Some time ago, I saw a link on Facebook about a woman who put feces in her husband’s hospital IV line. Comments flooded the page, expressing horrified judgment of how gross and wrong this woman was.
They should be horrified. Talk about carrying out your violent fantasies!
We’re such fickle creatures though. We snigger at the gall of the character Minny Jackson in the movie, “The Help,” who spitefully stirred feces into a pie she made for her employer, yet when we hear of someone’s revengeful act in real life, we are quick to condemn.
Strange as it may sound, I feel compassion for this woman who did this “terrible awful” as Minny would call it. I remember with much emotional pain how exhausted I became after my husband went through back surgery. What was supposed to be an outpatient procedure turned into a two-week nightmarish hospital stay. My husband does not handle pain or inconvenience well. And I don’t handle his impatience well. I did and said things that I am ashamed to admit. As one friend recently said, “When you’re tired, everything looks bad.”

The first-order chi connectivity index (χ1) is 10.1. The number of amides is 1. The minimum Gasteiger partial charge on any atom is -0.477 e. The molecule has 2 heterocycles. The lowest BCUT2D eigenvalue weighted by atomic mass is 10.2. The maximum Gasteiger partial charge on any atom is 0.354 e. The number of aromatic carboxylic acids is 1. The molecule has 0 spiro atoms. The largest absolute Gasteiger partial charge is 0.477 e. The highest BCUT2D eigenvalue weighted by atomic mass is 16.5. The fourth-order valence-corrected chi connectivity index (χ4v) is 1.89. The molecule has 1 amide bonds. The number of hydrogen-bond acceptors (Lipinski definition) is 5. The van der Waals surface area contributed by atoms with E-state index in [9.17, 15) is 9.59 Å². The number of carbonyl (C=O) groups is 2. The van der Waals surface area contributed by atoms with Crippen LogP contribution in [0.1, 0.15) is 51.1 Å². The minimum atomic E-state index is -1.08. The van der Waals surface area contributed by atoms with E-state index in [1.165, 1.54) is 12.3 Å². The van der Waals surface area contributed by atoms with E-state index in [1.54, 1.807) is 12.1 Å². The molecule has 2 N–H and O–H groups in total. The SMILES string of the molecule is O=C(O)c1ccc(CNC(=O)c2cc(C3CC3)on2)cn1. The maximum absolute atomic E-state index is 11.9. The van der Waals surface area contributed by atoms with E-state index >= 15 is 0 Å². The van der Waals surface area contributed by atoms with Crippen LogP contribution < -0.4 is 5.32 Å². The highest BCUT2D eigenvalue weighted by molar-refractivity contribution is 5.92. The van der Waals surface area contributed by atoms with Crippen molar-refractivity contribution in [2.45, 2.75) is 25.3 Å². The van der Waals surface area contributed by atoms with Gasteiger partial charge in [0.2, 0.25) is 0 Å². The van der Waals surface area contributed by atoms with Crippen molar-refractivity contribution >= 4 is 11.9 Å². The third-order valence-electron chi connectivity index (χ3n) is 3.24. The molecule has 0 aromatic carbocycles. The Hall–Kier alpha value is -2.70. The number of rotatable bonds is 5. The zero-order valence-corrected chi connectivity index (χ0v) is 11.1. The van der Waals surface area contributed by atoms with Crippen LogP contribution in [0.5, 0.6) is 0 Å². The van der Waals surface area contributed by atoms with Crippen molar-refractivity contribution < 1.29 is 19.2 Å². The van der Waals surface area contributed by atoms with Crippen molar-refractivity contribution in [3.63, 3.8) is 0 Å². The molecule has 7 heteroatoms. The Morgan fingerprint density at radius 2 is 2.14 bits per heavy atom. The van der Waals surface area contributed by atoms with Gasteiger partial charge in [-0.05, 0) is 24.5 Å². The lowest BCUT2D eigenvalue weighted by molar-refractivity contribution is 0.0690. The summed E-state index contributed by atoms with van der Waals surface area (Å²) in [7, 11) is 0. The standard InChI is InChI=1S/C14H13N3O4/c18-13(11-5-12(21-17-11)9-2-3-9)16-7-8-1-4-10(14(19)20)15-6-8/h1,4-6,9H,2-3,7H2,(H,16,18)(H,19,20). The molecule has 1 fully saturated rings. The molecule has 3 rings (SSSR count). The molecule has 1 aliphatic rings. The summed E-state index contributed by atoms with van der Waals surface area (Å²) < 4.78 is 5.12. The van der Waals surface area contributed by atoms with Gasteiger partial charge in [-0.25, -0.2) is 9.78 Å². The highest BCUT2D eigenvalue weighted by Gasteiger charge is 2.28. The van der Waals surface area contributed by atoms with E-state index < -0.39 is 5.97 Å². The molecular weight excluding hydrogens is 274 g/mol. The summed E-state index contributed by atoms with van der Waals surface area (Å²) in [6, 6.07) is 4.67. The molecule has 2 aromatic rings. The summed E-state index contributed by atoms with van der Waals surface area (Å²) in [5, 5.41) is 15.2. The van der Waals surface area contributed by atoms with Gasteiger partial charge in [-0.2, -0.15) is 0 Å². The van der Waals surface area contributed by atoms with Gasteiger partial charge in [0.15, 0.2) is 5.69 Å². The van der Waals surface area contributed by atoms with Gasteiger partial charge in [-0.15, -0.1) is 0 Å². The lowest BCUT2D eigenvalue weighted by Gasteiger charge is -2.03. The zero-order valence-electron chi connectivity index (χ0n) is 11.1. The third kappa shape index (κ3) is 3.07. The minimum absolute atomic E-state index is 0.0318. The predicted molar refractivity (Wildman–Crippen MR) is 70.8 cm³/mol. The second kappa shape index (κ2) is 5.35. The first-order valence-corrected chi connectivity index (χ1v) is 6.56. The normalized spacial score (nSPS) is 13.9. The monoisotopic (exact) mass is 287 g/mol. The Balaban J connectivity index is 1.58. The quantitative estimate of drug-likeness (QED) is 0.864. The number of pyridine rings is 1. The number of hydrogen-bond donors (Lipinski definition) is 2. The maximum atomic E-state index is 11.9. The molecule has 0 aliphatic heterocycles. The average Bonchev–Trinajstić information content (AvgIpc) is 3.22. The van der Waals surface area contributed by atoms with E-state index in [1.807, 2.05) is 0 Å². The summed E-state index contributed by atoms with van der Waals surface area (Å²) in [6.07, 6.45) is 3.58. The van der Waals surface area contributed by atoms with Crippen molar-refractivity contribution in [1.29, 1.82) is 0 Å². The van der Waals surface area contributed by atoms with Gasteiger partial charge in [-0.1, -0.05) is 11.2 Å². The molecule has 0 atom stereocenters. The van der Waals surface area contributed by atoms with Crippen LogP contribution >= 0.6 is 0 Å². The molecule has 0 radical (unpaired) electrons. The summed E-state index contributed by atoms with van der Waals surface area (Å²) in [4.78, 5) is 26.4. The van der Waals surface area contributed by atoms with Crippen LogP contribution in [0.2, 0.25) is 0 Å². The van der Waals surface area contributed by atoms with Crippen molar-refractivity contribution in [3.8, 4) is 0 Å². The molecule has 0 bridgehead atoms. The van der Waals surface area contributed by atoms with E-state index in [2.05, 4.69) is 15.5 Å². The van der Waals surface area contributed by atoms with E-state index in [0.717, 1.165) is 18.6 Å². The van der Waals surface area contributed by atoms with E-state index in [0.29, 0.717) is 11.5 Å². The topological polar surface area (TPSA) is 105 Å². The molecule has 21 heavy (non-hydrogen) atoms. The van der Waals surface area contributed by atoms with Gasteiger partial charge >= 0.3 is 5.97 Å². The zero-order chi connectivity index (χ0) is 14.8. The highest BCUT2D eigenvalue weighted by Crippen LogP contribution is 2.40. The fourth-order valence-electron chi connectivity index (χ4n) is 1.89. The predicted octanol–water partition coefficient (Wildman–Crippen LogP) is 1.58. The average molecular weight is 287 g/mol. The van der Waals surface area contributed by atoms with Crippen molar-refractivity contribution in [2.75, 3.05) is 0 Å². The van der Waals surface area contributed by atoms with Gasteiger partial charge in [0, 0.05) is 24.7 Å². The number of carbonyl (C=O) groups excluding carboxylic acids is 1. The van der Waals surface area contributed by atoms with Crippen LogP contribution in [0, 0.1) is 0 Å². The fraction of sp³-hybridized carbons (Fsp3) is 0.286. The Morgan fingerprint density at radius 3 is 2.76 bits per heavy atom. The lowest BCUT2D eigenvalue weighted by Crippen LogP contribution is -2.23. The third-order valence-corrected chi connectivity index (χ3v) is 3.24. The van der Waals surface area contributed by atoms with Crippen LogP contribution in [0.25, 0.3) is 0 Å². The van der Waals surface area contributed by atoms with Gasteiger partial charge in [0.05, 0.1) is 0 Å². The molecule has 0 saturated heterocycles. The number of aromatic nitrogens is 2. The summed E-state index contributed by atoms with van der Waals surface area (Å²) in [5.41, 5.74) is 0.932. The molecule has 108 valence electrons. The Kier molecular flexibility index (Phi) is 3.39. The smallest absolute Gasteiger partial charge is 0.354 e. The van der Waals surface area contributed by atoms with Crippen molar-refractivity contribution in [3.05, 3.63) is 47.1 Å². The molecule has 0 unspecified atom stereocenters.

Who knows what was happening in this woman’s life? Had the husband been abusive to her? Was she about to lose her job? Was she getting enough rest? Did they have insurance? What kind of family support system or church family did she have? Did she even know she could cry out to God the Father to help her through that difficult time? What emotional baggage from the past crashed to the floor of her memories, layering their poisonous mess over an already putrid situation?